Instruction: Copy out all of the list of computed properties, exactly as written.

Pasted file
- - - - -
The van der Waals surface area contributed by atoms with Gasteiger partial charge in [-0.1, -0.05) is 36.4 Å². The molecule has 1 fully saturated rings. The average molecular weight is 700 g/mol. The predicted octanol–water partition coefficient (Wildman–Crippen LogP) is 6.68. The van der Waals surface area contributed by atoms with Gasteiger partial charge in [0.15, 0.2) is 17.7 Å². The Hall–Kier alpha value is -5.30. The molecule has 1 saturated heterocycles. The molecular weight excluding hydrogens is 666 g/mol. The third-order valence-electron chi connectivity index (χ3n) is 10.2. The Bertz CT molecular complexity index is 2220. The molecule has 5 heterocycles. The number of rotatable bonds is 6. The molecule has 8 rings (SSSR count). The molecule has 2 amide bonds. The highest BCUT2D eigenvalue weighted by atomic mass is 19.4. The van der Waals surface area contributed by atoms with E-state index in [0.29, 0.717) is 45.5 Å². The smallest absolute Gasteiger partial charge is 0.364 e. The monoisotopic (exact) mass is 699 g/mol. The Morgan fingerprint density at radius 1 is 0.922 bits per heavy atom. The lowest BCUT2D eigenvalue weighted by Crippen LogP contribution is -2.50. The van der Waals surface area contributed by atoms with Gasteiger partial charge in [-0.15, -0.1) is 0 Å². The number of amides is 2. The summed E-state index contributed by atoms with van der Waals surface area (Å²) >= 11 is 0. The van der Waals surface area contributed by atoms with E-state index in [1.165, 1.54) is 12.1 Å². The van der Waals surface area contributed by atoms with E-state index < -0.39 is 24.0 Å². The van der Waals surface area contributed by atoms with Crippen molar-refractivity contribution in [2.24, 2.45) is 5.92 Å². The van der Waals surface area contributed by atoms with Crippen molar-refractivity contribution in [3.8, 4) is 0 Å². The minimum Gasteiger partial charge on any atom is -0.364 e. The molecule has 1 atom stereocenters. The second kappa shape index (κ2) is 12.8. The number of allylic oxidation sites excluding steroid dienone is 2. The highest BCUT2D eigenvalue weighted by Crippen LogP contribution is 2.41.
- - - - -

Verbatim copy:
The van der Waals surface area contributed by atoms with Gasteiger partial charge in [-0.1, -0.05) is 36.4 Å². The molecule has 1 fully saturated rings. The average molecular weight is 700 g/mol. The predicted octanol–water partition coefficient (Wildman–Crippen LogP) is 6.68. The van der Waals surface area contributed by atoms with Gasteiger partial charge in [0.15, 0.2) is 17.7 Å². The Hall–Kier alpha value is -5.30. The molecule has 1 saturated heterocycles. The molecular weight excluding hydrogens is 666 g/mol. The third-order valence-electron chi connectivity index (χ3n) is 10.2. The Bertz CT molecular complexity index is 2220. The molecule has 5 heterocycles. The number of rotatable bonds is 6. The molecule has 8 rings (SSSR count). The molecule has 2 amide bonds. The highest BCUT2D eigenvalue weighted by atomic mass is 19.4. The van der Waals surface area contributed by atoms with E-state index in [0.29, 0.717) is 45.5 Å². The smallest absolute Gasteiger partial charge is 0.364 e. The monoisotopic (exact) mass is 699 g/mol. The Morgan fingerprint density at radius 1 is 0.922 bits per heavy atom. The lowest BCUT2D eigenvalue weighted by Crippen LogP contribution is -2.50. The van der Waals surface area contributed by atoms with Gasteiger partial charge in [-0.15, -0.1) is 0 Å². The number of amides is 2. The summed E-state index contributed by atoms with van der Waals surface area (Å²) >= 11 is 0. The van der Waals surface area contributed by atoms with E-state index in [1.165, 1.54) is 12.1 Å². The van der Waals surface area contributed by atoms with E-state index < -0.39 is 24.0 Å². The van der Waals surface area contributed by atoms with Crippen molar-refractivity contribution in [2.24, 2.45) is 5.92 Å². The van der Waals surface area contributed by atoms with Crippen molar-refractivity contribution in [3.8, 4) is 0 Å². The minimum Gasteiger partial charge on any atom is -0.364 e. The molecule has 1 atom stereocenters. The second kappa shape index (κ2) is 12.8. The number of allylic oxidation sites excluding steroid dienone is 2. The highest BCUT2D eigenvalue weighted by Crippen LogP contribution is 2.41.